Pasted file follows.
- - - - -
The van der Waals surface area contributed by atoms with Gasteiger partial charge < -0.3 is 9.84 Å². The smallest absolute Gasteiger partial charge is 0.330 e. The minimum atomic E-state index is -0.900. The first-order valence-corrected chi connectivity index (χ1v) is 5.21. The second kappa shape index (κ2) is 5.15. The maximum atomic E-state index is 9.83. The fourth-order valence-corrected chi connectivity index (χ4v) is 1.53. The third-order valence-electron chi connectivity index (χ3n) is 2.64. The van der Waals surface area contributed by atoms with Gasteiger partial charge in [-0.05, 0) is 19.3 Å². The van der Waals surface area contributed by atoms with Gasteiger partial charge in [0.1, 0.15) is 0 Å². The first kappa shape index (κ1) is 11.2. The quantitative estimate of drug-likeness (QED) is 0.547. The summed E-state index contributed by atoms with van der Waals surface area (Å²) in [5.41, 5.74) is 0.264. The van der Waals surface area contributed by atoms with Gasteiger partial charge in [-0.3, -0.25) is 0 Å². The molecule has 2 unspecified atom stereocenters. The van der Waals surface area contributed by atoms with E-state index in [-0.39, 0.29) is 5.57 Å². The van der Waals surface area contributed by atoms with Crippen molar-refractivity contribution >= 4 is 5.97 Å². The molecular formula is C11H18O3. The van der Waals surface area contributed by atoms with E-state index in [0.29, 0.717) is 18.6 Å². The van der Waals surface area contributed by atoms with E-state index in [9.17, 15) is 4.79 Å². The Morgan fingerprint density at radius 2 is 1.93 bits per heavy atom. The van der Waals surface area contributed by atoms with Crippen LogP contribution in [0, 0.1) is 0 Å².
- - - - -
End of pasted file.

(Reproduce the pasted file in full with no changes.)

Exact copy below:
The van der Waals surface area contributed by atoms with Gasteiger partial charge < -0.3 is 9.84 Å². The smallest absolute Gasteiger partial charge is 0.330 e. The minimum atomic E-state index is -0.900. The first-order valence-corrected chi connectivity index (χ1v) is 5.21. The second kappa shape index (κ2) is 5.15. The maximum atomic E-state index is 9.83. The fourth-order valence-corrected chi connectivity index (χ4v) is 1.53. The third-order valence-electron chi connectivity index (χ3n) is 2.64. The van der Waals surface area contributed by atoms with Gasteiger partial charge in [-0.05, 0) is 19.3 Å². The van der Waals surface area contributed by atoms with Gasteiger partial charge in [0.1, 0.15) is 0 Å². The first kappa shape index (κ1) is 11.2. The quantitative estimate of drug-likeness (QED) is 0.547. The summed E-state index contributed by atoms with van der Waals surface area (Å²) in [5.41, 5.74) is 0.264. The van der Waals surface area contributed by atoms with Gasteiger partial charge in [-0.3, -0.25) is 0 Å². The molecule has 2 unspecified atom stereocenters. The van der Waals surface area contributed by atoms with E-state index in [-0.39, 0.29) is 5.57 Å². The van der Waals surface area contributed by atoms with Crippen molar-refractivity contribution >= 4 is 5.97 Å². The molecular formula is C11H18O3. The van der Waals surface area contributed by atoms with E-state index in [0.29, 0.717) is 18.6 Å². The van der Waals surface area contributed by atoms with E-state index in [9.17, 15) is 4.79 Å². The Morgan fingerprint density at radius 2 is 1.93 bits per heavy atom. The van der Waals surface area contributed by atoms with Crippen LogP contribution in [0, 0.1) is 0 Å².